23. Humanistic / Existential Model The humanistic model sees mental health problems as a signal that an individual is failing to reach his or her potential and that psychological growth has stopped.The humanistic perspective views human nature as ―basically good‖. It emphasizes present conscious processes – paying less attention to unconscious processes and past causes – and places strong emphasis on each person’s inherent capacity for responsible self-direction. Its emphasis is thus on growth and self-actualizing rather than on curing diseases or alleviating disorders. The humanistic model does not believe in labeling people by diagnosing them as having specific mental disorders.
  24. The Social Model The social model suggests that the ways in which societies are organized, not just biological and psychological characteristics of individuals, must be considered as causal factors in mental illness. It does not argue that people should not be held responsible for their behaviour because they are victims of ―society‖, but they do suggest that social structure imposes restrictions on behaviour as surely as biological inheritance and that the effects of social conditions on mental illness need to be understood, to explain both individual distress and how that distress might be related to larger forces. The social model regards social forces as the most important determinants of mental disorder.
  25. Psychosocial Model This model explains the causation of mental illness due to the effect of interaction of psychological and social factors. Psychosocial factors are those developmental influences that may handicap a person psychologically, making him or her less resourceful in coping with social events.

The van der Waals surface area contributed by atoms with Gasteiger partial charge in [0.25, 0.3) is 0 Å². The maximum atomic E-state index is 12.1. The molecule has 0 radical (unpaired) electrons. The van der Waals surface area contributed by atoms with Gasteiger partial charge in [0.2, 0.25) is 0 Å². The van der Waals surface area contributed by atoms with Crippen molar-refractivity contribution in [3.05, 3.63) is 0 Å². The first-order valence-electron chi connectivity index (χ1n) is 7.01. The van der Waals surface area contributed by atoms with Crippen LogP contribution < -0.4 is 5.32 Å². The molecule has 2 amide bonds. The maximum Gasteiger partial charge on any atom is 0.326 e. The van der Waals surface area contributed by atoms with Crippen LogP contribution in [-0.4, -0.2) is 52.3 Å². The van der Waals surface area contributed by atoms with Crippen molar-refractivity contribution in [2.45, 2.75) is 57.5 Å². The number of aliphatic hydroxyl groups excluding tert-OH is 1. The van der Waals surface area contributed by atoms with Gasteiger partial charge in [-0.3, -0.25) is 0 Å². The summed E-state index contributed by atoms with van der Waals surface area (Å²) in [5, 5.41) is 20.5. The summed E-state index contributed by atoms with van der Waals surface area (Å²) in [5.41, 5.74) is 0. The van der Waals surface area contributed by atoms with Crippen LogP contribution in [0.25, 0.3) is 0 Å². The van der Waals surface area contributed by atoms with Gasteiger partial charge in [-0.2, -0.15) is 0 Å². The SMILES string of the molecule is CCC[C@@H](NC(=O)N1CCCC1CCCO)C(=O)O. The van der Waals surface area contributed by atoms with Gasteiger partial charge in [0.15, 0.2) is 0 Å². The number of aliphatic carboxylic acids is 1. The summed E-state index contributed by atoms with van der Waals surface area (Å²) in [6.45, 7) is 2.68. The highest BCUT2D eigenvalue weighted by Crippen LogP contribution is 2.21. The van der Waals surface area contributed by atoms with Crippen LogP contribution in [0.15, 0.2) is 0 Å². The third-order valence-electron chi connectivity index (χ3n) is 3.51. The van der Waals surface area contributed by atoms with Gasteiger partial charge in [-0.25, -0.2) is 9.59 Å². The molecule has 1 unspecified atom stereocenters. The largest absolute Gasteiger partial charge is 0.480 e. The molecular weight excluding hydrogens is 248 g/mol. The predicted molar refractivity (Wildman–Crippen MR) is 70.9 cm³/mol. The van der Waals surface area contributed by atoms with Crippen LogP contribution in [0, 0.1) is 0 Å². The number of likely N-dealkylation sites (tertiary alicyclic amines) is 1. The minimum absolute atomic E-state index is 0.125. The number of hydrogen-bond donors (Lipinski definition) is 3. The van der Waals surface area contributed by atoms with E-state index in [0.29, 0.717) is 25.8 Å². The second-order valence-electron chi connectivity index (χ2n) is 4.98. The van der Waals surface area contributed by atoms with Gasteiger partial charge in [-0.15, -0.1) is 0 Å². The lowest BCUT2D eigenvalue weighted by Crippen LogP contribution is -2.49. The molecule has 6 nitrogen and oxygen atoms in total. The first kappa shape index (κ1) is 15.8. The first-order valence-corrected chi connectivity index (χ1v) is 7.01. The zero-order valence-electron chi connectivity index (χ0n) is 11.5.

26. Psychosocial Model (Cont.) There are four basic categories of psychosocial causal factors:  Early deprivation or trauma  Inadequate parenting styles  Marital discord and divorce  Maladaptive peer relationship  The Social Learning Model:
  27. Family Therapy Model Laing & Esterson (1964) were among the first British writers to express the view that individuals with mental illness were the victims of a pathological family process. Family therapy usually begins by an approach that encourages all members of the family to work together in resolving the conflict. The process is designed to identify and change relationships where necessary. Attention is paid to family interactions, especially to alignments and discord and the engagement and disengagement of the different group members.  Double Bind  Schisms and Skewed Families  Pseudomutual and Pseudohostile Families  Expressed Emotion
  28. Biopsychosocial Model  Integration of:  Biological  Social  Psychological (Esp. cognitive & behavioral)  Abnormality caused by:  Interaction of these factors – no one cause  Relative importance of each factor depends on individual and environment
  29. Biopsychosocial Model Feedback Loops Psychological Biological Emphasis on Emphasis on psychological biological factors, such as early processes (e.g., childhood genetics) experience and self- concept Feedback Loops Feedback Loops Social Emphasis on interpersonal relationships and social environment
  30. Biopsychosocial Model (Cont.)  Explanations of mental illness: Diathesis / Stress  Physiological, sociocultural or genetic predisposition to develop disorder  Stressor that triggers manifestation of disorder
  31. MODELS OF ABNORMALITY Behavioural Thinking & emotional processes Biological processes processes Conscious Unconscious Learning of behaviour Faulty thinking & perception Repressed memories & emotions Genetics Structural damage Chemicals
  32. Conclusion  Current trends in delivery of care emphasize a collaborative team approach  The diverse explanations provide a range of models that influence and direct current approaches in the treatment and management of people with mental health problems. The dominance of the biomedical model is increasingly being challenged by other professional groups.
  33. THANKS…!!